David Hogg just met his match. He recently announced a book release and his archrival and nemesis, Kyle Kashuv, stopped by to put his foot down with some stone cold facts that left Hogg speechless.
Hogg recently became popular after the Parkland s******g. He spoke out about g**s and started calling for boycotts against Fox News anchor Laura Ingraham. She stated that he is a whiner, and then Hogg demanded that all of Ingraham’s sponsors boycott her and she loses her job. The Ingraham boycott failed as her ratings are better than ever.
Hogg took to Twitter to announce that he has yet another boycott coming up.
“Going to announce another boycott this week… Stay tuned ” tweeted Hogg with a GIF of Kermit the Frog.
— David Hogg (@davidhogg111) April 17, 2018
That is another one of his boycotts, except that this time he ran into his nemesis, Kyle Kashuv, who isn’t being coerced by the left in order to forward their own political agenda.
— Kyle Kashuv (@KyleKashuv) April 17, 2018
David Hogg wasn’t aware of the fact that Twitter is partly owned by Blackrock which is the newest target of this his boycott frenzy.
The leftist political organizations and the millionaires and billionaires who fund them are obsessed with divestments.
David Hogg seems obsessed with people paying attention to him. He may be discarded in the same way the left discarded Cindy Sheehan when they saw she was unable to help get John Kerry elected over President George W. Bush in the 2004 Presidential election.
Yahoo News reported more about Blackrock and Vanguard, the two companies Hogg called a boycott on: “BlackRock, Invesco (IVZ) and Vanguard are the top three institutional holders of American Outdoor Brands (AOBC), the parent company of Smith & Wesson Corp., one of the world’s largest g*n manufacturers. BlackRock and Vanguard are also the largest holders of gunmaker Sturm Ruger (RGR).
Many of these funds are passively managed, which means companies like American Outdoor Brands and Sturm Ruger are in their portfolios because they are part of major stock market indexes.
Earlier this month, BlackRock, the world’s largest asset manager, announced that it would offer two new exchange-traded funds and new index-tracking products for pensions and 401(k) plans that exclude stocks of gunmakers and large g*n retailers. This was in response to the mounting pressure from customers urging Wall Street to take a stand on the g*n debate.
The new funds will not invest in American Outdoor Brands, Sturm Ruger, Walmart (WMT), Dick’s Sporting Goods (DKS), Kroger (KR), and Vista Outdoor (VSTO), a BlackRock spokesperson told CNBC.
Vanguard offers the FTSE Social Index Fund, which screens companies based on social and environmental criteria, excluding g*n manufacturers.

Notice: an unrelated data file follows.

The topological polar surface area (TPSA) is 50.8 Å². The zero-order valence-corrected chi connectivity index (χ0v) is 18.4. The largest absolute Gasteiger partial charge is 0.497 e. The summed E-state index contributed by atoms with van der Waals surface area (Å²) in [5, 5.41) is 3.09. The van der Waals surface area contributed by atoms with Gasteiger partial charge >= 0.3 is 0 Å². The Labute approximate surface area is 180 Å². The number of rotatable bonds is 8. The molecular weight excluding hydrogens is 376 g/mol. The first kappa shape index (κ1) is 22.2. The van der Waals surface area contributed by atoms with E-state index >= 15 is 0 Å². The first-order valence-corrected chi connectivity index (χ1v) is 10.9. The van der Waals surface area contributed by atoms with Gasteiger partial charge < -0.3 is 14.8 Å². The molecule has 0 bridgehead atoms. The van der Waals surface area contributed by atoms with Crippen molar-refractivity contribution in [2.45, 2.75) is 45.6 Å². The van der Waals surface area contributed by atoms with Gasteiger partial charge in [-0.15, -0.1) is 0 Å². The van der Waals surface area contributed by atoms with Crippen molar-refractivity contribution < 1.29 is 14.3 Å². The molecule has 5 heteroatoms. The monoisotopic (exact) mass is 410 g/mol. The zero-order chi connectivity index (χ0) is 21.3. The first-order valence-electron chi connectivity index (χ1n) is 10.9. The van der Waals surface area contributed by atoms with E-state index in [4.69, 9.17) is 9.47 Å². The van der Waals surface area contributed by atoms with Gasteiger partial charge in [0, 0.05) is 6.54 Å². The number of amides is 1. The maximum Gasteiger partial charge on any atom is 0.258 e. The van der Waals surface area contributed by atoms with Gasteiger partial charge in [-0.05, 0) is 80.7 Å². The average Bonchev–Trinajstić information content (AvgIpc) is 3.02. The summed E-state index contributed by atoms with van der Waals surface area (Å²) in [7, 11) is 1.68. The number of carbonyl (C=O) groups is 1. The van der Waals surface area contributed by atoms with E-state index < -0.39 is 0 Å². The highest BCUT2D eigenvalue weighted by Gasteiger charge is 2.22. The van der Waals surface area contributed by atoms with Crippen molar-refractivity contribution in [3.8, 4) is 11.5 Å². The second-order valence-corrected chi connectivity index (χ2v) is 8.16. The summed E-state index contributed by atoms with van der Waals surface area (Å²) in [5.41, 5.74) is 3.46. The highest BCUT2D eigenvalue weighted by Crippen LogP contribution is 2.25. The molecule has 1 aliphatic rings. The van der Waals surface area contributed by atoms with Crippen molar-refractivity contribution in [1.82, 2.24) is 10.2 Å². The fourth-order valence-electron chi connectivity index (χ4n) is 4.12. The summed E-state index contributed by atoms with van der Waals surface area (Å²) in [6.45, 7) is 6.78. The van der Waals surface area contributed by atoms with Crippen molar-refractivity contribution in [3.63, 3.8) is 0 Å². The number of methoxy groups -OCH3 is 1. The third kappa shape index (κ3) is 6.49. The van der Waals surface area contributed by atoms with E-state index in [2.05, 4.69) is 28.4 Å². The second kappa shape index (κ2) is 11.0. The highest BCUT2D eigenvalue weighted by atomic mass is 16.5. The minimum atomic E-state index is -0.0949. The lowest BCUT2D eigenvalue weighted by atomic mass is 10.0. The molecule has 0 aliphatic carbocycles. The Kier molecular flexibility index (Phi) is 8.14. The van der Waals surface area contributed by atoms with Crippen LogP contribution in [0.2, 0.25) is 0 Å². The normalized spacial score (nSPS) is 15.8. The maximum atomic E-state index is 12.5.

But, Hogg is not satisfied with these auxiliary options and is encouraging his 764,000 followers to boycott holding groups like Vanguard and BlackRock.
In a statement to Yahoo Finance, a Vanguard spokesperson said the firm “shares many individuals’ concerns about public safety and firearm access and hopes that policymakers take appropriate action to protect Americans from g*n violence. Schools, churches and public spaces should always be safe places for all individuals.”
“Vanguard is taking action, meeting with the leaders of g*n manufacturers and distributors. We want to know how they will mitigate the risks that their products pose and how they plan to help prevent such tragedies from happening again. We believe that boards and managements of g*n manufacturers should disclose and reduce the risks associated with g*n violence and the ongoing national debate on g*n safety and control. We believe that when a business poses a risk to society, it can also pose a risk to investors. We are expressing this viewpoint directly with company leaders because we believe greater focus and transparency on these issues will ultimately benefit society and investors alike,” she added.”
Are boycotts effective? Or are boycotts an adult way of whining? People often wonder if it’s worth it to boycott something that has not directly affected their life. For example, when someone boycotts a store because they had a terrible experience, but someone else had a wonderful experience, then why should they boycott?
A boycott might make more sense if a company is well known to treat lots of people horribly and provide a terrible product or service. Most businesses will have people who are satisfied and always have a few who are not ever satisfied.
Another question to ponder is if it’s worth boycotting something just because some random person says to do so? Many argue that answer is no. It would not be worth boycotting one of these locations simply because a teenager barks about it on Twitter.
Do you boycott things? Comment below and share this with your friends. Have a great discussion on social media about this!